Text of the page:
A few months ago I wrote about opportunity cost, the economic term for the value of the best alternative forgone when you make some decision. Opportunity costs aren’t always monetary: mutually exclusive alternatives are hiding in many decisions, and are especially difficult to spot and reason about in decisions involving time and effort. When you take on one project or job, you’re giving up anything else you could be spending that time on.
The concept of sunk cost is another piece of mental machinery I feel lucky to understand. “Sunk cost” is an economic term for a cost that you’ve already paid, irrecoverable regardless of what actions you take in the future. It’s a cost you can’t take back, unlike a prospective opportunity cost about which you have yet to decide. Sunk costs can be difficult to spot in casual decision-making, and much harder emotionally to avoid.
When you’ve already paid a cost, say putting down a deposit on an exotic trip, that money is gone whether you take the trip or not. But we fallible humans are often tempted to take sunk costs into account when making future decisions. If, after paying your deposit, you learn of an even better trip you could take instead, that’s also much cheaper than the first, it can be difficult to ignore the money you would “lose” on the deposit were you to switch. But the money doesn’t care which trip you take. A better option is a better option, and the difficult but rational thing to do is to ignore the sunk deposit (except as far as it makes the first trip a little cheaper) and choose the best option now available. To take the original, inferior trip anyway is throwing good money after bad.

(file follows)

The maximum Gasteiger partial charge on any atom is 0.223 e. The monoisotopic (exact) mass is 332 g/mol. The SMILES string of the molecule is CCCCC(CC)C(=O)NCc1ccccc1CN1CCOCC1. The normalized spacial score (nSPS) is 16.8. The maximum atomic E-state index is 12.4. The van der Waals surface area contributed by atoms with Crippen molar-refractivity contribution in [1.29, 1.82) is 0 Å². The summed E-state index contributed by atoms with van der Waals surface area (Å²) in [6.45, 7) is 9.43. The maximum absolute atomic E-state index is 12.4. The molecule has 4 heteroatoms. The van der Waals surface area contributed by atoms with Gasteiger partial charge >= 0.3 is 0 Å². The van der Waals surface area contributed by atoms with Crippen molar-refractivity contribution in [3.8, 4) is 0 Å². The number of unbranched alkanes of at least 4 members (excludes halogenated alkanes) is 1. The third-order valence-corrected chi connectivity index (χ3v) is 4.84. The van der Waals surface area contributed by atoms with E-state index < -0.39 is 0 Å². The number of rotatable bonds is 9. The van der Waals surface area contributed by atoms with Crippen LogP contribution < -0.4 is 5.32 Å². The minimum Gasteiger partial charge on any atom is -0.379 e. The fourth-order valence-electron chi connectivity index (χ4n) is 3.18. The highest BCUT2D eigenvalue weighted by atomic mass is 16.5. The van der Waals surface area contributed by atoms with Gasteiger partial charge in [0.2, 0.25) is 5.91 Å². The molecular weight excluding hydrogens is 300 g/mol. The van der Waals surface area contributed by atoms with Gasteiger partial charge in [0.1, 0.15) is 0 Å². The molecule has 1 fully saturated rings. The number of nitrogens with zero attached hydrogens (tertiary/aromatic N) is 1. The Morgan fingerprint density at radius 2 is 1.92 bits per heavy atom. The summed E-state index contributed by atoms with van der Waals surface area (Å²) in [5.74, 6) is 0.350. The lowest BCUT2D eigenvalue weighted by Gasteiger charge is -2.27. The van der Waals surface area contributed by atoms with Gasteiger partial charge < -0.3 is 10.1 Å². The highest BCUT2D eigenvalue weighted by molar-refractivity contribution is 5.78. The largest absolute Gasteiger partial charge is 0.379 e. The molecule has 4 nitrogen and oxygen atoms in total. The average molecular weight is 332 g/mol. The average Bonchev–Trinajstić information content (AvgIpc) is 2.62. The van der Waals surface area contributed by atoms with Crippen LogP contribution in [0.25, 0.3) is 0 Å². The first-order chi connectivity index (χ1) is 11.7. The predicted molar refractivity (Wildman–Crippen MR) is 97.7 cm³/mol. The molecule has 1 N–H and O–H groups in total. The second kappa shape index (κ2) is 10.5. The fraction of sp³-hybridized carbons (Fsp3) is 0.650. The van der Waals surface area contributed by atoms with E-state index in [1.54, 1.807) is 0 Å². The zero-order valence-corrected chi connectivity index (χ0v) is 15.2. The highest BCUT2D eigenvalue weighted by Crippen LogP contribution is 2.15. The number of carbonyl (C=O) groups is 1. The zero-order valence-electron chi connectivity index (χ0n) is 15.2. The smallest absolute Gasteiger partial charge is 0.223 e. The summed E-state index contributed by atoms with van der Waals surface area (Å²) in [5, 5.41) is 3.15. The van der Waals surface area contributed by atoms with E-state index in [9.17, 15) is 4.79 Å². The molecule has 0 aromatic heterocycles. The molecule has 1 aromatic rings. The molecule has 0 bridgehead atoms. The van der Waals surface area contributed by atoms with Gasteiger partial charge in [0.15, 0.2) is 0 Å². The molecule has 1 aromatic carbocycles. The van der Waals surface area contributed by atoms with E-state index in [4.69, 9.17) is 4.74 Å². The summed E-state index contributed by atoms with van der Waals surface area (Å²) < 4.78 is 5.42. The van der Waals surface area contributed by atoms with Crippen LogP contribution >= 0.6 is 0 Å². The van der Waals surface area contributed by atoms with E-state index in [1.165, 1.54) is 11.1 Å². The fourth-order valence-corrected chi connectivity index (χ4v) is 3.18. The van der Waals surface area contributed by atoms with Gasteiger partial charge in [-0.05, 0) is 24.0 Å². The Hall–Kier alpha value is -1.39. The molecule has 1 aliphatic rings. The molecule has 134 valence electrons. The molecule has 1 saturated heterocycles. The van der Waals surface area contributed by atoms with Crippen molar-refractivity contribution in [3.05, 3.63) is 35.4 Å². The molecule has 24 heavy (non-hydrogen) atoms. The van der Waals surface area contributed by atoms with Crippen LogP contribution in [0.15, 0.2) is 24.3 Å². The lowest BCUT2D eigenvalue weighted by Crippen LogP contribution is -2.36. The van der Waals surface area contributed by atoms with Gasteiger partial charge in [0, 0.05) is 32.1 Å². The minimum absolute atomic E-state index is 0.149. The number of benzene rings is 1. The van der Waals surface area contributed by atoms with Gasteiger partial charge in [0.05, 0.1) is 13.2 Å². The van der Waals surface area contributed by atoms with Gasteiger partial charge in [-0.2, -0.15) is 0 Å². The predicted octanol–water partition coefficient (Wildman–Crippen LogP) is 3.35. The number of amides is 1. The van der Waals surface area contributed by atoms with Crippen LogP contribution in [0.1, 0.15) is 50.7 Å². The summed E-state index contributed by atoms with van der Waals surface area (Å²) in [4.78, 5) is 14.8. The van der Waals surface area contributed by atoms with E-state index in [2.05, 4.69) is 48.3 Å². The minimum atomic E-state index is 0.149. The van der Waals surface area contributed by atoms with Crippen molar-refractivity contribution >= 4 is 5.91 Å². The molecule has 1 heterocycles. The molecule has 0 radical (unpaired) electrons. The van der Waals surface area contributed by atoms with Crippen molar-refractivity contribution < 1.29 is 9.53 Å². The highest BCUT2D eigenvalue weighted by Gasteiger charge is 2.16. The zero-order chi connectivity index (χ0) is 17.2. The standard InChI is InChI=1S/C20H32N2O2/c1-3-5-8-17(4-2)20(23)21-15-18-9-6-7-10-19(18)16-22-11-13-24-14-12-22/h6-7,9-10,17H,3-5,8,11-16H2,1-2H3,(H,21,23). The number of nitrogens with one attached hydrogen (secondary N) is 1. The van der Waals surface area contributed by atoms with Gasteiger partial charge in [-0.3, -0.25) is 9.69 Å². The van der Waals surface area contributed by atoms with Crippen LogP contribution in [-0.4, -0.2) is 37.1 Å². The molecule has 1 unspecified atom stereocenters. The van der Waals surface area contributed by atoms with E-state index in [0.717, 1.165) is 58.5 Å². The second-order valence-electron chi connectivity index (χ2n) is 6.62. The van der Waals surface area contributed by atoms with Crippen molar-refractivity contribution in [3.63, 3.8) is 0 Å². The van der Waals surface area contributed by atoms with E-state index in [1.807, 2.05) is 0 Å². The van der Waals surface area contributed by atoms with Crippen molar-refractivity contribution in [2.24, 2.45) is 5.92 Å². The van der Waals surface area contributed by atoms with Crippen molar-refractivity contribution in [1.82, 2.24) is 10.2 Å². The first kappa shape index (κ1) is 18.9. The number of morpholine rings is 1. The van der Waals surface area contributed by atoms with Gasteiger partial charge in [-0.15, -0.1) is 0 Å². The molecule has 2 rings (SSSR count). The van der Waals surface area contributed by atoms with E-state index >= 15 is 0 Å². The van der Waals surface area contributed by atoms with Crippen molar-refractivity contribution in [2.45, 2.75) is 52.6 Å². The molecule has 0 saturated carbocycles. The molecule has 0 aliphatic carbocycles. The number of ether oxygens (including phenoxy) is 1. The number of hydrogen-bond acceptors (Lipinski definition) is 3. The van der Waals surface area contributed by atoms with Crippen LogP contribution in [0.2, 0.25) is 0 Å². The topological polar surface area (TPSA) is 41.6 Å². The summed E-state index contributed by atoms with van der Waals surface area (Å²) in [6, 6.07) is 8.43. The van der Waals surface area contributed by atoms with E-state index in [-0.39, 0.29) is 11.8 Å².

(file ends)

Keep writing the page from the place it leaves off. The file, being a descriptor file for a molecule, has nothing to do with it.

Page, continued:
A recent sunk cost I succumbed to: I bought a return train ticket to a social event. On my way home afterwards a friend offered me a lift, but I declined as I’d already paid for my return journey. What insanity! I’d faced a choice between a free train journey and a free, comfortable lift to my door, with bonus conversation, but had allowed a few dollars, already beyond my reach, to propel me to the train station. I realised my error as I plodded to the platform, too late to change my mind.
This hints at a good way of avoiding the emotional trap: re-frame the dilemma so that it doesn’t involve any costs. Treat whatever you bought for those irrecoverable dollars or hours, if anything, as something you can now have for free, should you want it. If this free start makes the associated option better than any alternative, great, but otherwise you shouldn’t feel so bad about giving up something free that you didn’t really want anyway.
Like opportunity costs, sunk costs are often non-monetary. As someone who designs and makes things (in software), it’s not uncommon for me to discover, a little way into a project, a different and much better approach. Perhaps the new technique will result in a superior end product, or the subsequent effort will be halved. I face a difficult decision of whether to continue with my initial, comparatively crude attempt, or throw it away and start fresh with a better way. The hours spent slaving away so far seem deeply relevant to this decision; in fact, the more painful the work has been the more valuable, too, surely! But they’re not. If I were to ask a dispassionate observer they could make a decision without regard to the hours spent so far, only the existence of a partially-complete attempt down a poor path. Reframing the dilemma to imagine that someone else had done the work that I have (perhaps I stumbled across it as an open-source project) helps me evaluate it only for the value it really carries, instead of the sunk cost to obtain it.
Just as with opportunity costs, I feel a little bit super-human every time I spot a sunk cost in my or a colleagues reasoning and can steer us towards a better decision. Take that, puny human brain!